The British Youth Council recognises that the majority of young people voted to remain in the European Union back in 2016. At the time young people were very concerned about employability prospects, opportunities for young people, threats to our education system and rising racism and fascism within our society. The British Youth Council urges the government to work with young people to ensure that they are given a voice on the global stage and to work with them to give them opportunities for education, to build relationships across national and cultural boundaries and to build their employability prospects.
The British Youth Council are urging the UK Government to address the concerns of young people in any further Brexit negotiations. The youth-led charity has repeatedly highlighted the importance of including young people in decisions that will affect their future.
The importance of maintaining funding opportunities, such as the Erasmus+ programme, remains a priority for members of the British Youth Council. Despite reassurances from the Government, the British Youth Council also stressed the importance of young people and youth organisations having access to the same opportunities. The statement was made in response to the Commons vote which took place on Wednesday 8th January 2020, which saw Members of Parliament vote against compelling officials to negotiate continuing full membership of the programme.
A spokesperson for the British Youth Council said: “Young people’s voices need to be heard in the future Brexit negotiations, not just as a footnote, but as key stakeholders in the future of the country.
“Moving forward we’d like to see young people more involved in the decision making so we can ensure young people don’t loose out in post-Brexit Britain.”
The charity expressed disappointment at the Government’s decision to ignore calls for a second referendum on the final Brexit Deal. The British Youth Council recognise that in 2016 the majority of young people voted to remain in the European Union. Young people were very concerned about employability prospects, opportunities for young people, threats to our education system and concerns about rising racism and fascism within our society.
Young people aged 16 and 17 were also wrongly excluded from the EU Referendum, according to the national charity. The British Youth Council continues to acknowledge that these young people, all of whom are now eligible to vote, were denied the opportunity to participate despite growing support among politicians from across the political spectrum.
The British Youth Council are calling on the Government and prominent campaigners to address the concerns of young people in any new Brexit negotiations or plans. The youth-led charity feels the voices and wishes of young people, in particular, have not reflected in Brexit negotiations up to this point. Therefore, we believe the best way to give young people a clear say on their future is to join the growing campaign, calling on the Government to deliver a People’s Vote on the final Brexit Deal.
A spokesperson for the British Youth Council said: “Young people’s voices are not being heard in the Brexit negotiations. It’s really imperative that the Government commit to listening to young people and their concerns moving forward.
“The British Youth Council also believe the Government should hold a People’s Vote on the final Brexit deal. This is the biggest political decision of our lifetime and we think its important young people have a clear say on our future.”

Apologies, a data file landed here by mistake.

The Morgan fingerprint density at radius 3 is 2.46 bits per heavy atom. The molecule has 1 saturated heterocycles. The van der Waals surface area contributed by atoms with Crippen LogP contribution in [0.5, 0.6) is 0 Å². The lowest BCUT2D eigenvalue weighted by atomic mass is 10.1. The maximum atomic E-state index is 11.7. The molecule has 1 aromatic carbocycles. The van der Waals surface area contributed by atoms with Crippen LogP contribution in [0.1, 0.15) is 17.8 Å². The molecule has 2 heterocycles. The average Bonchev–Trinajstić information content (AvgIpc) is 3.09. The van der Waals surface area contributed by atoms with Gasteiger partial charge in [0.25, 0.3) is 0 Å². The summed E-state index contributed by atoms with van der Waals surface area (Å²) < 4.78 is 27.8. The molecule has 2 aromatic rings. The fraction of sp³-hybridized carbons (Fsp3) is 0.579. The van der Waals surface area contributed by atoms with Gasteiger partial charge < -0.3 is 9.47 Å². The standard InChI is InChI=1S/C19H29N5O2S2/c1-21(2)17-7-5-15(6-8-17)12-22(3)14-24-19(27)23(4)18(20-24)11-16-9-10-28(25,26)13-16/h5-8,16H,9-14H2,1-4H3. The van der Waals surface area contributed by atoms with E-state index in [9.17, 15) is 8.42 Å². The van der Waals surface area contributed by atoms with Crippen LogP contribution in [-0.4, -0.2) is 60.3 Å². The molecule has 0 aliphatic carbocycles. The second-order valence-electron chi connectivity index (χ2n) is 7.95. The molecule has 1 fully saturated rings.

The call comes as yet more uncertainty looms over the future of the UK’s relationship with the European Union, with the Government’s proposed withdrawal agreement being voted down by Members of Parliament last week. The British Youth Council recognise that in 2016 the majority of young people voted to remain in the European Union. Young people were very concerned about employability prospects, opportunities for young people, threats to our education system and rising racism and fascism within our society.
The British Youth Council are keen to stress that young people care about their future and should have their issues discussed and addressed. We’ve also made it clear young people should be provided firm reassurance over their futures in the coming months. We believe that the rights of young European citizens living in the UK should be upheld in wake of the Brexit vote as they contribute so much to the UK. We’re joining calls for the government to ensure that the rights of young EU citizens, that have lived in the UK for over a year, to live work and study in the UK remain unchanged by negotiations with the EU.
The importance of maintaining funding opportunities, such as the Erasmus+ programme, has also been raised by British Youth Council members. Young people and youth organisations, both during the withdrawal negotiations and in the framework of the future relationship between the United Kingdom and the European Union, should have access to the same opportunities.
Today we heard the Government’s legislative plan via the Queen’s Speech. There was some good news, some expected news, and a huge missed opportunity.
The British Youth Council campaigned on six key issues in the run up to the General Election. These are the issues that young people have told us are important to them and they want to Government to listen.
So the good news is a commitment to reforming mental health legislation to ensure that mental health is prioritised in the NHS. Our Youth Select Committee in 2015 made recommendations to Government on issues such as funding, training for GPs, and support in education, and we look forward to seeing the detail of the new legislation.
We are also pleased to see a commitment to raising the National Living Wage. The recent Social Mobility Barometer highlighted that young people believe their future to be bleak, and proper and fair pay for work is crucial to this. So whilst the announcement today is good news we would like to see this go further, with the introduction of the real Living Wage, and a pay structure that does not discriminate by age.
As expected, there is a significant number of legislative proposals in relation to Brexit. This is going to dominate the political narrative over the next two years. Therefore Proposals around the great repeal bill, immigration and trade come as no surprise.